Google’s Penguin Update 1.1 and What it Means to You

Did you miss the announcement about Google’s latest algorithm updates, dubbed Penguin? If you did, your website’s search ranking might have changed – for better or for worse – because of it.

About Google Penguin

On April 24, 2012, Google announced the first iteration of Penguin or its “web spam algorithm update.” To me, it was a very significant move by Google to its algorithm management.

Before I get into why Penguin is a big deal for websites, let’s review a little about algorithms and why monitoring them is important.

According to Wikipedia, an algorithm is a step-by-step procedure for calculations. With regard to Google, an algorithm is a step-by-step procedure used to determine valuations of websites and web pages for the purpose of ranking them in an order list for search results.

These algorithms are the secret behind Google’s ranking recipe and the things that keep SEO professionals like me up at night. When Google makes a change that re-orders how websites are ranked in search results, we all take notice.

Why Google Penguin’s Changes Matter

While Penguin is the just latest round of changes to Google’s “secret sauce,” it has more significance than many of its predecessors because of what it does. What makes Penguin significant is not that, according to some, it has dramatically affected rankings of approximately 12% of all websites, but rather that it is the first time where Google is penalizing sites that have been “over optimized.” 

Penguin’s updates are a good thing because it penalizes websites – including automotive dealers’ websites – that have, for lack of a better phrase, been taking the cheap and easy way out. As Google’s “Spam Master” Matt Cutts has said about Penguin, “(it is) to help searchers find sites that provide a great user experience and fulfill their information needs.”

Prior to Penguin, Google tended to simply remove the positive impact of SEO efforts that were over done or abused by search engine marketers. After Penguin, a site with too many low value inbound links or with overly used keywords can see its search rankings drop.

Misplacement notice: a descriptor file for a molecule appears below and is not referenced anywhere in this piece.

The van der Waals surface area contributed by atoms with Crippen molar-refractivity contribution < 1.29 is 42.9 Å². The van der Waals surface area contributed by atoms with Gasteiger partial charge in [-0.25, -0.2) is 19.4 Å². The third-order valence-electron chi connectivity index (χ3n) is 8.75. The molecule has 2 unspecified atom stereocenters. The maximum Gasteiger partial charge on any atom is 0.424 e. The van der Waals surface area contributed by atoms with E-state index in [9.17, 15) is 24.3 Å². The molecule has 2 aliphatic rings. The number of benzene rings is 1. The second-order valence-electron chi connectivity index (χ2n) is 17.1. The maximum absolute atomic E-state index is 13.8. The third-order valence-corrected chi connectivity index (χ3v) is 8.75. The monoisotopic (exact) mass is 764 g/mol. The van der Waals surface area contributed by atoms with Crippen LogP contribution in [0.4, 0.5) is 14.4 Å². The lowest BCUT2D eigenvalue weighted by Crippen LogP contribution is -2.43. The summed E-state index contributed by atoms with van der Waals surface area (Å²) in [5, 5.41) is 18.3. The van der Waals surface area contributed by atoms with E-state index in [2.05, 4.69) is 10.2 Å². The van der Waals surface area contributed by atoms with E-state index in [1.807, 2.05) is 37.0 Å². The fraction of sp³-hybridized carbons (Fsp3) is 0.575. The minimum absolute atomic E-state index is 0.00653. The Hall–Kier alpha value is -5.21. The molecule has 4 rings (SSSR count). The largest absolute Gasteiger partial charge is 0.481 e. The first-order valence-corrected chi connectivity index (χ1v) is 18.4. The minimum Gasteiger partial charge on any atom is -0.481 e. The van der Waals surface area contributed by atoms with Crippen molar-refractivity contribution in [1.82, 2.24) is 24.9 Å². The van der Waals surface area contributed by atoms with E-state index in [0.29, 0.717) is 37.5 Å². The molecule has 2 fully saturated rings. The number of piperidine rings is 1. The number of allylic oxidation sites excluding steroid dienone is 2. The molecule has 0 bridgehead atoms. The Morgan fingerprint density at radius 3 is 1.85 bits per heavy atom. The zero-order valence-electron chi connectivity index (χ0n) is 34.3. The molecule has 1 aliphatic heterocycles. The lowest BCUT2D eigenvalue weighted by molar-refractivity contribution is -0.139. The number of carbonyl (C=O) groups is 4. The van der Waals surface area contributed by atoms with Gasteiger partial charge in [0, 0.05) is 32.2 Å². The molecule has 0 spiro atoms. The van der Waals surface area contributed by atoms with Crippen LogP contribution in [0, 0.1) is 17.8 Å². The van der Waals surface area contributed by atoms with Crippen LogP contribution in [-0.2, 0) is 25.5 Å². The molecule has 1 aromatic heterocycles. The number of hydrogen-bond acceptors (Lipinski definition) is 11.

As Google continues with its further deployment of Penguin, webmasters will need to create unique and valued content and site experiences in order for sites to continue to rank well.

What Car Dealers Can Do

What Penguin’s changes mean to car dealers is that cheap and easy SEO tricks will no longer help with their website’s SEO and search rankings. Worse, it may actually cause their site to drop out of the top rankings. Examples of these tricks include auto-generated content pages where only the city and one or two other key words are different from one page to the next or websites where hundreds of sold inventory pages are kept to assist in “building out” its content. (Yes, these tricks are definitely out there on dealers’ websites!)

If you are worried about how Penguin may impact your dealership’s website rankings, start by reviewing your website, its pages, content, and inbound links. Look at it from the perspective of a search engineer and ask yourself, “Is this done for real viewers or are we trying to game Google?” If the answer is to game Google, you might want to make some changes, either on your own or with the help of your dealership website provider, because Penguin is here now and it’s targeting websites that are attempting to do just that.